Cambodian dog meat merchants drown, strangle and sting thousands of dogs every day in a shady but sprawling store that traumatizes workers and exposes them to lethal health risks of rabies.
Khieu Chan bursts into tears as he describes a job that haunts him in his sleep: He kills up to six dogs a day and cuts their throats.
Dog meat, a cheap source of protein, is still eaten in several Asian countries from China and Japan South Korea to Vietnam and non-Muslim communities in Indonesia.
Animal welfare activists say consumption has declined as the region's middle class has grown – more people own pets and there is greater stigma when they eat dog.
It is estimated that in Cambodia, between two and three million slaughtered dogs. The company has identified more than 100 dog meat restaurants in the capital, Phnom Penh, and about 20 in the temple city of Siem Reap.
"It has this massive trade," says Katherine Polak, a Thailand-based veterinarian working with the NGO. She claims that motorcyclists in the north of Cambodia have swapped pots, pans, and cookware for unwanted dogs and loaded them into a heavy rectangular cage in the backseat and deliveries to middlemen.
Living specimens earn $ 2 to $ 3 per kilo, giving suppliers incentives to collect as much as possible.
Researchers say the dog meat trade is publicly alth crisis because it carries potentially infected animals across the country.
Cambodia has one of the highest incidence rates of rabies in the world and most cases are from dog bites.
The trade also undermines local dog vaccination efforts by removing and killing vaccinated dogs.
Unhygienic slaughterhouses have no safety regulations as they are not monitored by the government and the workers do not wear protective clothing.
"I was bitten by a dog, but I was not vaccinated because when I" Pring told AFP in a village in Siem Reap, when he cooked dog meat stew with fermented fish paste.
Instead, the 33-year-old cleaned the wound with soap and lemon.
] Industrial slaughterhouses in developing countries have established a certain distance between workers and animals.
But the Cambodian dog trade is handy.
After receiving the shipment, shirtless men put dogs with sticks in cages.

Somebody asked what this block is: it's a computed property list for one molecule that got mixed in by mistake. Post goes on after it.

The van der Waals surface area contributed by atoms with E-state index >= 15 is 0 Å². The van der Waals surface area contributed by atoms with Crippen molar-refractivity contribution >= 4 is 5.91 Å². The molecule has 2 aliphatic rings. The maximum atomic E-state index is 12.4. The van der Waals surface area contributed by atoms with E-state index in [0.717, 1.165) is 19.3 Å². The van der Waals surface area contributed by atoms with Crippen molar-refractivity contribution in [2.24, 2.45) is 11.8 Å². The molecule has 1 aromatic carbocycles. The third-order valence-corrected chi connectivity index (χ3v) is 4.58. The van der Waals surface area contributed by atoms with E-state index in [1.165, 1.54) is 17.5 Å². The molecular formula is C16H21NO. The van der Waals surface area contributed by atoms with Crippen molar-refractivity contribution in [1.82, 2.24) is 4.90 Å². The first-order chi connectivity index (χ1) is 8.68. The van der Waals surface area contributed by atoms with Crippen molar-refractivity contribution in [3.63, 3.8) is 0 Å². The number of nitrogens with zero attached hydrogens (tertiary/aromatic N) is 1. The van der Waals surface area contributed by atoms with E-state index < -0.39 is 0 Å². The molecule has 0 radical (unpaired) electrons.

They a They were then hung up, strangled with a rope, hit over the head or drowned in a pit filled with foul-smelling water.
Shortly after sunrise in a village in Siem Reap, a worker pulled a dog out of a cage and hung it on the branch of a tree while drying laundry.
After gasping for a few minutes, he did not move anymore.
Then he was placed in boiling water to remove the fur and cut it into pieces.
"On a good day, I kill 10 dogs or 12 dogs," says former Hun Hoy soldier.
"I also feel sorry for them, but I have to strangle them," the 59-year-old adds $ 1,000 in a country where wages in garment factories are under $ 200.
"It's quicker to meet them," explains Dara, 30, collector, trader and butcher.
"I know it's a sin," he adds.
In the provinces of Kampong Cham and Kandal, drowning is the preferred method of slaughter.
I do not have to hear their cries, "said one woman.
Meat and meat are sold to restaurants, where they are popular with day laborers as a grilled snack or as a $ 1.25 soup.
Das Psychological trauma of bringing cheap meat to table is immense and those who find a better job take it.
Next to his dog cage in Takeo, Khieu Chan spoke of meeting four paws during their investigation of the trade.
In One unconventional turn they gave he landed for agriculture when he would close his restaurant.
One afternoon he helped the NGO cautiously remove the sick dogs from the cage under a tree.
But before they are removed and treated After being sent to Phnom Penh, he knelt down at the bar to say goodbye.
He says, "Now you have freedom. They are spared death. "